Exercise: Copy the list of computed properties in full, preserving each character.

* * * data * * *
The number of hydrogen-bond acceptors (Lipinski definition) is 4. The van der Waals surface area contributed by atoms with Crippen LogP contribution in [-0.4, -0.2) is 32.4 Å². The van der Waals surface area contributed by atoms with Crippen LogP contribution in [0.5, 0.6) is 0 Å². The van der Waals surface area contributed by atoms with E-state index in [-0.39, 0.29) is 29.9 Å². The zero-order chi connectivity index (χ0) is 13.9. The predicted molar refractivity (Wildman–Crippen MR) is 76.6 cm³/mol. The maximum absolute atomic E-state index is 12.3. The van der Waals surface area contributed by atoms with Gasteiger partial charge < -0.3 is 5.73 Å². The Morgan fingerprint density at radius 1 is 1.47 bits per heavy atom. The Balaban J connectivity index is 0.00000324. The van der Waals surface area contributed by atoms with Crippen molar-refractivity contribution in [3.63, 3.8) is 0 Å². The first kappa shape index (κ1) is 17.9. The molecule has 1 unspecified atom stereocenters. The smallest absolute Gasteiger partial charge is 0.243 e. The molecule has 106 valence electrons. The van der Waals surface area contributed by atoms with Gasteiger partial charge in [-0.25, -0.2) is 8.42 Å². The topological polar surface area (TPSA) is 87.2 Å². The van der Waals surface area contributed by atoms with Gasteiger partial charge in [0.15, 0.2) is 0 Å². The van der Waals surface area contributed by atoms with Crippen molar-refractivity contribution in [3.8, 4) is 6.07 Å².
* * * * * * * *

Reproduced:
The number of hydrogen-bond acceptors (Lipinski definition) is 4. The van der Waals surface area contributed by atoms with Crippen LogP contribution in [-0.4, -0.2) is 32.4 Å². The van der Waals surface area contributed by atoms with Crippen LogP contribution in [0.5, 0.6) is 0 Å². The van der Waals surface area contributed by atoms with E-state index in [-0.39, 0.29) is 29.9 Å². The zero-order chi connectivity index (χ0) is 13.9. The predicted molar refractivity (Wildman–Crippen MR) is 76.6 cm³/mol. The maximum absolute atomic E-state index is 12.3. The van der Waals surface area contributed by atoms with Gasteiger partial charge < -0.3 is 5.73 Å². The Morgan fingerprint density at radius 1 is 1.47 bits per heavy atom. The Balaban J connectivity index is 0.00000324. The van der Waals surface area contributed by atoms with Crippen molar-refractivity contribution in [3.63, 3.8) is 0 Å². The first kappa shape index (κ1) is 17.9. The molecule has 1 unspecified atom stereocenters. The smallest absolute Gasteiger partial charge is 0.243 e. The molecule has 106 valence electrons. The van der Waals surface area contributed by atoms with Gasteiger partial charge in [-0.25, -0.2) is 8.42 Å². The topological polar surface area (TPSA) is 87.2 Å². The van der Waals surface area contributed by atoms with Gasteiger partial charge in [0.15, 0.2) is 0 Å². The van der Waals surface area contributed by atoms with Crippen molar-refractivity contribution in [3.8, 4) is 6.07 Å².